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The former Nokia employees worked in now-closed Omaha Telecommunications facility; many could lose health insurance through no fault of their own.
The Broadband Research Base is a searchable collection of reports, studies, and journal articles that address the impact of broadband and digital inclusion on community and individual well-being.
“Both the original transaction and proposed settlement agreement raise the threat of higher phone bills, less choice, fewer jobs, and worse wages for hardworking Americans,” said House Antitrust Subcommittee Chairman David N. Cicilline (D-RI).
The bill strengthens reporting requirements for companies that move more than 30 percent of their call center work out of Nevada, institutes a $5,000 per day penalty, and puts them on a bad actors list.
“In light of the potential implications of this transaction for American consumers, we write to reiterate that the Department’s decisions should be based on an impartial analysis of the facts and the law, and must be entirely free of improper political influence,” the Senators wrote.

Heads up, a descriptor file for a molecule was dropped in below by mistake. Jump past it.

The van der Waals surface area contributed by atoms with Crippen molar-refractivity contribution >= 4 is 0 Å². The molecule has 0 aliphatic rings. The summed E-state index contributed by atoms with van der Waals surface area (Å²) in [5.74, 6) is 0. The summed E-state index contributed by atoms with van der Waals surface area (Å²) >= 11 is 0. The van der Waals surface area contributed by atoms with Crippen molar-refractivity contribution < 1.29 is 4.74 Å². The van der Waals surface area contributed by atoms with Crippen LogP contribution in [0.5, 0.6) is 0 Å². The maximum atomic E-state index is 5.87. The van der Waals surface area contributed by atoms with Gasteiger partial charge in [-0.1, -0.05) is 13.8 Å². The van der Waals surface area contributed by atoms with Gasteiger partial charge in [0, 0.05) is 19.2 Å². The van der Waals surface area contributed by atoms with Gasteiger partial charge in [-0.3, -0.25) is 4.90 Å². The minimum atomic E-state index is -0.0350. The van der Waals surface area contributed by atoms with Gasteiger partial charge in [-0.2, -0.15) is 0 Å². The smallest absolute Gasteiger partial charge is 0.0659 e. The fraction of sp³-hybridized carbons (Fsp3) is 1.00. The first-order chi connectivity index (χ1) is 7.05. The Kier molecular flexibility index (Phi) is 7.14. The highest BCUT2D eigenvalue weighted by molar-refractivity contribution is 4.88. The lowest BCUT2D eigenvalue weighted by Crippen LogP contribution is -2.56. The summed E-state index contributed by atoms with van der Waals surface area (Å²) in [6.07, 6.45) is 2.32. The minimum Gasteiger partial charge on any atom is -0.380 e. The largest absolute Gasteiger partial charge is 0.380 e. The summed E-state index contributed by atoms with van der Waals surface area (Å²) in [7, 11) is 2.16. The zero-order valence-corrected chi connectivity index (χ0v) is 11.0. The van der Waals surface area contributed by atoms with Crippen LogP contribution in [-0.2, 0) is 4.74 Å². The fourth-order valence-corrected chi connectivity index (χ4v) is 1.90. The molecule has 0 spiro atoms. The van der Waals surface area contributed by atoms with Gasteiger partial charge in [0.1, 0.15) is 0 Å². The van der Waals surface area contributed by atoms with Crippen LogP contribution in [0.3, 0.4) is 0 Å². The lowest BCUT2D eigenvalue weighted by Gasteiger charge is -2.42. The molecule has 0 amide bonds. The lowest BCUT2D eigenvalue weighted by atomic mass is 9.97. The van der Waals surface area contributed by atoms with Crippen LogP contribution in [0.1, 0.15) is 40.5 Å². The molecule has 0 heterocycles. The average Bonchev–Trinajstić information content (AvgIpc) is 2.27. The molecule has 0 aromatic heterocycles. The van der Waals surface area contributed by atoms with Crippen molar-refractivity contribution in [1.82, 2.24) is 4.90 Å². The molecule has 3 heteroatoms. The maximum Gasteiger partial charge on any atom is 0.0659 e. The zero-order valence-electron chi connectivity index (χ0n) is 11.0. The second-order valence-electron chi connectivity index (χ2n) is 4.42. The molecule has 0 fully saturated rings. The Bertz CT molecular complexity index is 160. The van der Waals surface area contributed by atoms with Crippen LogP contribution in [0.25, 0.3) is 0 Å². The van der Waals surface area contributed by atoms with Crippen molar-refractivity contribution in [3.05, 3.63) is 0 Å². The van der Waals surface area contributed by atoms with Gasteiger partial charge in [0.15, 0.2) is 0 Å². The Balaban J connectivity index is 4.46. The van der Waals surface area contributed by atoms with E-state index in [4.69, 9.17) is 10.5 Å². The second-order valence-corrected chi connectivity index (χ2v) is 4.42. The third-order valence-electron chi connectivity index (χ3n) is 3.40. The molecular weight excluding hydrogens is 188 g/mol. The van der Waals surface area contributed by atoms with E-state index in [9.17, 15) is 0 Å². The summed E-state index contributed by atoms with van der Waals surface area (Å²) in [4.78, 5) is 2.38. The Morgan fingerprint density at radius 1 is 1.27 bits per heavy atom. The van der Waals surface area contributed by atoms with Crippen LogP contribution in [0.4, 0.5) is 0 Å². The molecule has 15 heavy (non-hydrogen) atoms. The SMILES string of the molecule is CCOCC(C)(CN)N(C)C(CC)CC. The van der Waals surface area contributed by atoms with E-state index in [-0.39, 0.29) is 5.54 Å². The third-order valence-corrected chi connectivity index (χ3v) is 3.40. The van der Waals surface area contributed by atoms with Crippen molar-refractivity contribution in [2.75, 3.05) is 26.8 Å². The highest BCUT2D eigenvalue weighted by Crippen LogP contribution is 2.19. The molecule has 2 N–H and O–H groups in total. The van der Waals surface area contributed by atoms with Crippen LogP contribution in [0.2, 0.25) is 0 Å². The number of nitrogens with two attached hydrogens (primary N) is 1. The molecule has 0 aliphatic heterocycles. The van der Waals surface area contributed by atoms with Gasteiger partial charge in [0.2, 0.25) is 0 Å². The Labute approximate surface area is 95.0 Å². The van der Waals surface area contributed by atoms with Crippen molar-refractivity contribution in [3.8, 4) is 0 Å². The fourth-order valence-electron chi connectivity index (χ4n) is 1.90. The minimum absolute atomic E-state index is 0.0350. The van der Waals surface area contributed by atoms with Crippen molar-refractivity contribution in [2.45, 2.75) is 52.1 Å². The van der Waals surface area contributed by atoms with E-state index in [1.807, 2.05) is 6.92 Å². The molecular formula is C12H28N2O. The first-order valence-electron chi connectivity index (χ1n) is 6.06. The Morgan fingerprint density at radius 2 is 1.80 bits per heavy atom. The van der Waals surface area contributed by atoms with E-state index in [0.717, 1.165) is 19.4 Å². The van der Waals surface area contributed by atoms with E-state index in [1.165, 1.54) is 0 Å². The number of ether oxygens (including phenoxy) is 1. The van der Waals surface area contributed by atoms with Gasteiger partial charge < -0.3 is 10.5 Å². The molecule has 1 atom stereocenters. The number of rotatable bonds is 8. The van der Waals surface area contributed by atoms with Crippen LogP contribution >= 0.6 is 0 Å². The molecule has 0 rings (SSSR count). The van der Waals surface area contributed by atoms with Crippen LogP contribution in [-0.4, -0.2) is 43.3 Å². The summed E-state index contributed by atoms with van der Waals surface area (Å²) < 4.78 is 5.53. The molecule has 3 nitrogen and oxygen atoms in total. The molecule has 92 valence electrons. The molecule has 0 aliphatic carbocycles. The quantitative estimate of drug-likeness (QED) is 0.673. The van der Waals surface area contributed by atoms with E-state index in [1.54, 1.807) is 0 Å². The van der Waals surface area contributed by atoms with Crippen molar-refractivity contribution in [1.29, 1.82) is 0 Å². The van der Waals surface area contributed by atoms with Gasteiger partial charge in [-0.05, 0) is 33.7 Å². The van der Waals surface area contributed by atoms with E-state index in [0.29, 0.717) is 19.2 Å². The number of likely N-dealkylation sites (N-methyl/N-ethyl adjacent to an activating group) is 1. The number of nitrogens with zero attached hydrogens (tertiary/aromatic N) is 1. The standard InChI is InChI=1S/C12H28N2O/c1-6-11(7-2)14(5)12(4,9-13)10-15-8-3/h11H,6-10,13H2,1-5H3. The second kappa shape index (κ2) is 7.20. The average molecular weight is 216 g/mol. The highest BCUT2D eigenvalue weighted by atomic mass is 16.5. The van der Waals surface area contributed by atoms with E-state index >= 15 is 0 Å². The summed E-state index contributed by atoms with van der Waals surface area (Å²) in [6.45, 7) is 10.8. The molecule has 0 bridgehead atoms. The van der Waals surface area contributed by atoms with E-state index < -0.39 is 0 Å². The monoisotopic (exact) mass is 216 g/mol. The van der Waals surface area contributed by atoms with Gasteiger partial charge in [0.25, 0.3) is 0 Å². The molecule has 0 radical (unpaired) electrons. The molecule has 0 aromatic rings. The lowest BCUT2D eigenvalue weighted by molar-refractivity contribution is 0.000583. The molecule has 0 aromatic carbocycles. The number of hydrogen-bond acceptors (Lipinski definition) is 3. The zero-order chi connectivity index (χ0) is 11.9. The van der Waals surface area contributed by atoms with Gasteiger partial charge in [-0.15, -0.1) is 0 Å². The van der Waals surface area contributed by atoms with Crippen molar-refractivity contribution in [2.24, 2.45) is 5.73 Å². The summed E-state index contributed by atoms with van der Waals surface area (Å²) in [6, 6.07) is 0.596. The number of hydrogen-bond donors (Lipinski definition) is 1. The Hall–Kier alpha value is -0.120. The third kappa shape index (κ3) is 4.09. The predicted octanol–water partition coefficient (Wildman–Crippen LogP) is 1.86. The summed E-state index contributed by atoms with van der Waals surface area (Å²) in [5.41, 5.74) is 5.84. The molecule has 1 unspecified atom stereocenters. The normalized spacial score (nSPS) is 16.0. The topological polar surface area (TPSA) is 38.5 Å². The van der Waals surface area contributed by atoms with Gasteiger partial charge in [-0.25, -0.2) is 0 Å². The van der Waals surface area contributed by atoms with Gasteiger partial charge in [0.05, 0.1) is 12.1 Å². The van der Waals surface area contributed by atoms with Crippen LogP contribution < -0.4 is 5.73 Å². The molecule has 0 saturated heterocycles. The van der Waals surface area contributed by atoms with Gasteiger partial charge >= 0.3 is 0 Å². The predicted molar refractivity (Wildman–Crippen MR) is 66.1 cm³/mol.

CWA members let members of the public know how AT&T is hurting our communities, cutting jobs, and abandoning its workers.
“By determining that under the law broadband deployment is reasonable and timely for all Americans, we not only fall short of our statutory responsibility, we show a cruel disregard for those who the digital age has left behind,” said Commissioner Rosenworcel.
AT&T workers are taking their fight on the road, heading to AT&T’s headquarters in Dallas to demand the company address its broken promises to working people.
The report reinforces the importance of a diverse and independent broadcast industry and the danger of media consolidation.
The ratified agreement will benefit CWA-represented employees with extended job security and other improvements. Frontier's CA customers are assured of uninterrupted service from experienced employees.
CWA members are leading the campaign to stop the dangerous policy from going nationwide, submitting more than 1,000 comments to the FCC.